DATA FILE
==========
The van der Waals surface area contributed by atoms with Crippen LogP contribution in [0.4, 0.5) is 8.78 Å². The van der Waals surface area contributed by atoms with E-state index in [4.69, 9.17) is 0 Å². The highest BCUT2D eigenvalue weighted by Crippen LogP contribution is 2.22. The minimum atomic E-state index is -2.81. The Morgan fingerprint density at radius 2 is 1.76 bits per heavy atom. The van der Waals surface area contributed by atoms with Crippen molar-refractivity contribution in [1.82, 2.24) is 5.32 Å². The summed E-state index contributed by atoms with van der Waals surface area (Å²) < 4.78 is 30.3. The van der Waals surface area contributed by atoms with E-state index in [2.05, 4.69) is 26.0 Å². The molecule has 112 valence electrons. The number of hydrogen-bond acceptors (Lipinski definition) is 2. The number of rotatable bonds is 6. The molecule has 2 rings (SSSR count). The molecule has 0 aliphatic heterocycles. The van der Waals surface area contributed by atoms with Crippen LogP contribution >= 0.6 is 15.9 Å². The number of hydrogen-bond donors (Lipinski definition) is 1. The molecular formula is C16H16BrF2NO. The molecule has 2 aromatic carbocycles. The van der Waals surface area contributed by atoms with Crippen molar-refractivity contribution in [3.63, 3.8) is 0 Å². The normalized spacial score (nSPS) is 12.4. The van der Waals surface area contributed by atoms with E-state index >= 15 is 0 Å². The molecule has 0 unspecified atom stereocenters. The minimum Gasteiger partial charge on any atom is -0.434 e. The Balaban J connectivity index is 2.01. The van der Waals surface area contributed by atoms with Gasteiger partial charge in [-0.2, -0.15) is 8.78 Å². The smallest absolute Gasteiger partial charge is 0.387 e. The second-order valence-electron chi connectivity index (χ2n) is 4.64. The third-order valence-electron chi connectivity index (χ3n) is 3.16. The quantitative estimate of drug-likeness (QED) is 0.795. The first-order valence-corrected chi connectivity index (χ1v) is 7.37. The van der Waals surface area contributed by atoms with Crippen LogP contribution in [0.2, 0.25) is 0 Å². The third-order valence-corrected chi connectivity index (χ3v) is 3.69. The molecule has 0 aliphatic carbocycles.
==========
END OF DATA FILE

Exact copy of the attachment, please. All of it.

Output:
The van der Waals surface area contributed by atoms with Crippen LogP contribution in [0.4, 0.5) is 8.78 Å². The van der Waals surface area contributed by atoms with E-state index in [4.69, 9.17) is 0 Å². The highest BCUT2D eigenvalue weighted by Crippen LogP contribution is 2.22. The minimum atomic E-state index is -2.81. The Morgan fingerprint density at radius 2 is 1.76 bits per heavy atom. The van der Waals surface area contributed by atoms with Crippen molar-refractivity contribution in [1.82, 2.24) is 5.32 Å². The summed E-state index contributed by atoms with van der Waals surface area (Å²) < 4.78 is 30.3. The van der Waals surface area contributed by atoms with E-state index in [2.05, 4.69) is 26.0 Å². The molecule has 112 valence electrons. The number of hydrogen-bond acceptors (Lipinski definition) is 2. The number of rotatable bonds is 6. The molecule has 2 rings (SSSR count). The molecule has 0 aliphatic heterocycles. The van der Waals surface area contributed by atoms with Crippen LogP contribution >= 0.6 is 15.9 Å². The number of hydrogen-bond donors (Lipinski definition) is 1. The molecular formula is C16H16BrF2NO. The molecule has 2 aromatic carbocycles. The van der Waals surface area contributed by atoms with Crippen molar-refractivity contribution in [3.63, 3.8) is 0 Å². The normalized spacial score (nSPS) is 12.4. The van der Waals surface area contributed by atoms with E-state index >= 15 is 0 Å². The molecule has 0 unspecified atom stereocenters. The minimum Gasteiger partial charge on any atom is -0.434 e. The Balaban J connectivity index is 2.01. The van der Waals surface area contributed by atoms with Gasteiger partial charge in [-0.2, -0.15) is 8.78 Å². The smallest absolute Gasteiger partial charge is 0.387 e. The second-order valence-electron chi connectivity index (χ2n) is 4.64. The third-order valence-electron chi connectivity index (χ3n) is 3.16. The quantitative estimate of drug-likeness (QED) is 0.795. The first-order valence-corrected chi connectivity index (χ1v) is 7.37. The van der Waals surface area contributed by atoms with Crippen LogP contribution in [0.2, 0.25) is 0 Å². The third-order valence-corrected chi connectivity index (χ3v) is 3.69. The molecule has 0 aliphatic carbocycles.